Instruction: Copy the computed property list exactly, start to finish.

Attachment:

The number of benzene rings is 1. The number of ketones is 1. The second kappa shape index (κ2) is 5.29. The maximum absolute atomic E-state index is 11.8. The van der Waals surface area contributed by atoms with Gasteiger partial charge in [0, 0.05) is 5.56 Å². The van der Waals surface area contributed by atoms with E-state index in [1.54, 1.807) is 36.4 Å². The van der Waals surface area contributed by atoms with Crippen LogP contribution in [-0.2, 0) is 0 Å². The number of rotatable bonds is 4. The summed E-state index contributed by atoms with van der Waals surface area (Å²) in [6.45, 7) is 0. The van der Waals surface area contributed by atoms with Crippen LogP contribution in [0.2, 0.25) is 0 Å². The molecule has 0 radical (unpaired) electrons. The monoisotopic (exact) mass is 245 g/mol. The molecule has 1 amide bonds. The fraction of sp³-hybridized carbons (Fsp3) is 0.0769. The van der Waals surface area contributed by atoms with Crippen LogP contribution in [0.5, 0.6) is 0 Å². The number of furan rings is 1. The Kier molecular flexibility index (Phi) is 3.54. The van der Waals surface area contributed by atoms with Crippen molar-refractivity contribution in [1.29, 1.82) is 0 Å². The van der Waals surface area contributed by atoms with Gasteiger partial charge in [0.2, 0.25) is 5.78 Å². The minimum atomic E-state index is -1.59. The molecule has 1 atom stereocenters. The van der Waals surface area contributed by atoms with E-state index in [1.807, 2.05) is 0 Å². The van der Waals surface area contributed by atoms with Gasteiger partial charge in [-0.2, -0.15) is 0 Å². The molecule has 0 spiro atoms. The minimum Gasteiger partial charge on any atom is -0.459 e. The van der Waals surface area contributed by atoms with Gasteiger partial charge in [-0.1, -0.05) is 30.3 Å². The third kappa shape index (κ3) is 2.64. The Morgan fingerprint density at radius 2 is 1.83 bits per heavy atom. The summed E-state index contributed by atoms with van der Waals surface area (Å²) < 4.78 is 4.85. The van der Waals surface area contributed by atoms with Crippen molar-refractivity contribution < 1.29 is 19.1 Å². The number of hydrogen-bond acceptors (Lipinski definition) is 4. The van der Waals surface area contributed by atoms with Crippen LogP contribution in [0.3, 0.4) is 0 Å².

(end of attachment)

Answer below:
The number of benzene rings is 1. The number of ketones is 1. The second kappa shape index (κ2) is 5.29. The maximum absolute atomic E-state index is 11.8. The van der Waals surface area contributed by atoms with Gasteiger partial charge in [0, 0.05) is 5.56 Å². The van der Waals surface area contributed by atoms with E-state index in [1.54, 1.807) is 36.4 Å². The van der Waals surface area contributed by atoms with Crippen LogP contribution in [-0.2, 0) is 0 Å². The number of rotatable bonds is 4. The summed E-state index contributed by atoms with van der Waals surface area (Å²) in [6.45, 7) is 0. The van der Waals surface area contributed by atoms with Crippen LogP contribution in [0.2, 0.25) is 0 Å². The molecule has 0 radical (unpaired) electrons. The monoisotopic (exact) mass is 245 g/mol. The molecule has 1 amide bonds. The fraction of sp³-hybridized carbons (Fsp3) is 0.0769. The van der Waals surface area contributed by atoms with Crippen LogP contribution in [0.5, 0.6) is 0 Å². The number of furan rings is 1. The Kier molecular flexibility index (Phi) is 3.54. The van der Waals surface area contributed by atoms with Crippen molar-refractivity contribution in [1.29, 1.82) is 0 Å². The van der Waals surface area contributed by atoms with Gasteiger partial charge in [0.2, 0.25) is 5.78 Å². The minimum atomic E-state index is -1.59. The molecule has 1 atom stereocenters. The van der Waals surface area contributed by atoms with E-state index in [1.807, 2.05) is 0 Å². The van der Waals surface area contributed by atoms with Gasteiger partial charge in [-0.2, -0.15) is 0 Å². The molecule has 0 spiro atoms. The minimum Gasteiger partial charge on any atom is -0.459 e. The van der Waals surface area contributed by atoms with Gasteiger partial charge in [-0.1, -0.05) is 30.3 Å². The third kappa shape index (κ3) is 2.64. The Morgan fingerprint density at radius 2 is 1.83 bits per heavy atom. The summed E-state index contributed by atoms with van der Waals surface area (Å²) < 4.78 is 4.85. The van der Waals surface area contributed by atoms with Crippen molar-refractivity contribution < 1.29 is 19.1 Å². The number of hydrogen-bond acceptors (Lipinski definition) is 4. The van der Waals surface area contributed by atoms with Crippen LogP contribution in [0.3, 0.4) is 0 Å².